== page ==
Old Verses New; Chapter 86, Brown 29

Your contribution via
PayPal Me
keeps this site and its author alive.
Thank you.

Stories from the Verse
Old Verses New
Chapter 86:  Brown 29
Table of Contents
Previous chapter:  Chapter 85:  Hastings 71

"How old are you anyway?"

Derek was surprised by the question, not only because he didn't hear Starson enter the room.

"Excuse me?" he asked.

"When we met you here, you looked like a twelve year old boy.  Ten years have passed, and everyone is getting older–Chicker can hardly write anymore, and always types his notes on the computer–but you still look like a twelve year old boy.  So how old are you really?"

This was an awkward question.  "I don't think I'd have known if you didn't tell me.  But when you met me I was twelve, maybe twelve and a half.  Something happened to me maybe a week before I got here, and since then I don't seem to be getting older.  But I guess if you count years, I must be twenty-two."

And, it occurred to him, if you count years since my birthday, it's closer to six or seven hundred.

"Does it matter?"

"Not in any way that I know, but it did seem very strange.  When we met it would not have surprised me that you might outlive us, but now I think you might outlive everybody."

"Or I might die tomorrow.  I certainly don't know what's going to happen to me."

"That's true.  It doesn't seem very likely, though."

"No.  But it didn't seem likely so many years ago that one of our students would kill Lauren, and she's gone."

"Kill her?"  Starson was puzzled.  Derek had goofed.

"Do you remember," he said, "on the day we met I asked you if you were like me?"

"No–oh, wait, yes, and Lauren said that she was like you.  I didn't know what she meant."

"No, and there's no reason why you should have understood it.  Lauren and I are people from another world."

"You mean like aliens from another planet?"

"Well, no, but I guess it could be like that.  I was born on earth in 1988, and in 2000 I died.  But something happened to me when I died.  Lauren says I got this stuff called scriff in my body, and it won't let me stay dead.  So after I died, I woke up in another world.  And I was killed in that world, and woke up in another.  And this happened several times until one day I woke up in this control room, and started trying to figure out how it worked.  A few days later you showed up, and Lauren explained it all to me."

Starson was listening; Derek wasn't sure how much he believed.

"Lauren didn't teleport in from some other part of this world.  She had been in a place called England in another world about two thousand years ago, and was killed by a vampire–a monster that looks a lot like a man but lives by drinking blood.  She came back to life in the woods not far from where you were, and you saw her arrive.  I did the same thing to get here.  And when the cat creature attacked her in the classroom, he must have caught her off guard because she didn't fight well at all.  He killed her, and her body vanished again to come alive in a different world.  She could be anywhere right now."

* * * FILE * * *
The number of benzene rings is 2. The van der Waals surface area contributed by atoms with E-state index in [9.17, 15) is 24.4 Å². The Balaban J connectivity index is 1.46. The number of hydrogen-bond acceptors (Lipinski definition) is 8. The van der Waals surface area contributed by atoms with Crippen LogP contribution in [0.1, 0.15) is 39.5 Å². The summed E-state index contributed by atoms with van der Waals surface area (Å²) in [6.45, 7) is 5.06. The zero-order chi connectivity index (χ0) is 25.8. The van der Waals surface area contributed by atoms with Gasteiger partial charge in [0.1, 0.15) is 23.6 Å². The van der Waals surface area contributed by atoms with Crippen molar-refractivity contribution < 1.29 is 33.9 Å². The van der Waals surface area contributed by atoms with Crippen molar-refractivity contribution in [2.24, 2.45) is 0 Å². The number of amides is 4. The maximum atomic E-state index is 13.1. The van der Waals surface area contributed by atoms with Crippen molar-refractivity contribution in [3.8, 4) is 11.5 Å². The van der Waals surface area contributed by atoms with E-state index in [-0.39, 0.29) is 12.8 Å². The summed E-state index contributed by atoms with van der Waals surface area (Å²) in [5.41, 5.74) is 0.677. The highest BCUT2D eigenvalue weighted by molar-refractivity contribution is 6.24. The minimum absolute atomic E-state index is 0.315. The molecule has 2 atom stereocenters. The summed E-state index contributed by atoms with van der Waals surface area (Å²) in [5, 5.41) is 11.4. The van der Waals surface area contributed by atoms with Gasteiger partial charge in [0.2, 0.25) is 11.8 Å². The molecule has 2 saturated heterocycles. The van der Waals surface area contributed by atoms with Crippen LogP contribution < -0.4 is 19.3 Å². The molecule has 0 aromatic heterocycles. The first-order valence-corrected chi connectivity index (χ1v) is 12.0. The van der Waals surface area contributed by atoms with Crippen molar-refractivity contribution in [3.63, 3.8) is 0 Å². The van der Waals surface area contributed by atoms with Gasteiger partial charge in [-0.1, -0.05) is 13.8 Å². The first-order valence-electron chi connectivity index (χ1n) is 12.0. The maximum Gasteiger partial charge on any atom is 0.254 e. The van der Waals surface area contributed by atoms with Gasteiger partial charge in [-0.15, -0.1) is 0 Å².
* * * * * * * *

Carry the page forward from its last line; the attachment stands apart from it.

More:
Starson stood looking at him for another minute, and then walked out without another word.  Derek wondered whether he believed the story, or didn't believe it, or was somewhere in between.

But he hadn't realized how much time had passed.  He was now twenty-two, counting by years lived.  He had learned more about computers than he had known possible; he could write in several programming languages, and understood in detail how each chip in the system worked.  He could do trigonometry and calculus adequately, and had read quite a bit about relativity and quantum theory.  He was for practical purposes a college graduate, and was running out of challenging reading material.

More than that, he was beginning to think that he should do something.  Certainly what he had been doing was important.  He was learning things which would be useful in many ways, and he was also helping others learn and so changing the world.  But he had by now spent near half his lifetime in and around this one building.  It was a pleasant little world within the fence, but he did not envision spending eternity here.  It struck him that it was a bit like prison, but that it was voluntary.  It might be time for him to volunteer to move on to something else.

He made up his mind to discuss it with the others.

Next chapter:  Chapter 87:  Kondor 71
Table of Contents

There is a behind-the-writings look at the thoughts, influences, and ideas of this chapter, along with eight other sequential chapters of this novel, in mark Joseph "young" web log entry #110:  Character Redirects.  Given a moment, this link should take you directly to the section relevant to this chapter.  It may contain spoilers of upcoming chapters.

As to the old stories that have long been here:

Verse Three, Chapter One:  The First Multiverser Novel

Stories from the Verse Main Page

The Original Introduction to Stories from the Verse

Read the Stories

The Online Games

Books by the Author

Go to Other Links

M. J. Young Net

See what's special right now at Valdron